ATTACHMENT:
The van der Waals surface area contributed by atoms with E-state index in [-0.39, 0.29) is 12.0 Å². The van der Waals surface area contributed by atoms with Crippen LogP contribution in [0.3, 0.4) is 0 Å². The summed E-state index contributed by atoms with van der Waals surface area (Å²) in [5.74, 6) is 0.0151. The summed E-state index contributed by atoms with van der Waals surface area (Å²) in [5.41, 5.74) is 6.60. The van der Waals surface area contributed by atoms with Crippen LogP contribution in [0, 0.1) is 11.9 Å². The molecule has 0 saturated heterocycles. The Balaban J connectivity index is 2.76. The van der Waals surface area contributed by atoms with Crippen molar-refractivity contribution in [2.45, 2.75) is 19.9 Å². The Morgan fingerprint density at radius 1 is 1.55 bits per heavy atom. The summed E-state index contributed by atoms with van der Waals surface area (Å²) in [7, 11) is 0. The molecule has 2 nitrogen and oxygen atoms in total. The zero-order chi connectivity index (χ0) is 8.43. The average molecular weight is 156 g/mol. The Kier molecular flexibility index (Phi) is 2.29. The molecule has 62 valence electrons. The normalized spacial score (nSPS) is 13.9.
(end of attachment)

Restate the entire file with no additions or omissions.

The van der Waals surface area contributed by atoms with E-state index in [-0.39, 0.29) is 12.0 Å². The van der Waals surface area contributed by atoms with Crippen LogP contribution in [0.3, 0.4) is 0 Å². The summed E-state index contributed by atoms with van der Waals surface area (Å²) in [5.74, 6) is 0.0151. The summed E-state index contributed by atoms with van der Waals surface area (Å²) in [5.41, 5.74) is 6.60. The van der Waals surface area contributed by atoms with Crippen LogP contribution in [0, 0.1) is 11.9 Å². The molecule has 0 saturated heterocycles. The Balaban J connectivity index is 2.76. The van der Waals surface area contributed by atoms with Crippen molar-refractivity contribution in [2.45, 2.75) is 19.9 Å². The Morgan fingerprint density at radius 1 is 1.55 bits per heavy atom. The summed E-state index contributed by atoms with van der Waals surface area (Å²) in [7, 11) is 0. The molecule has 2 nitrogen and oxygen atoms in total. The zero-order chi connectivity index (χ0) is 8.43. The average molecular weight is 156 g/mol. The Kier molecular flexibility index (Phi) is 2.29. The molecule has 62 valence electrons. The normalized spacial score (nSPS) is 13.9.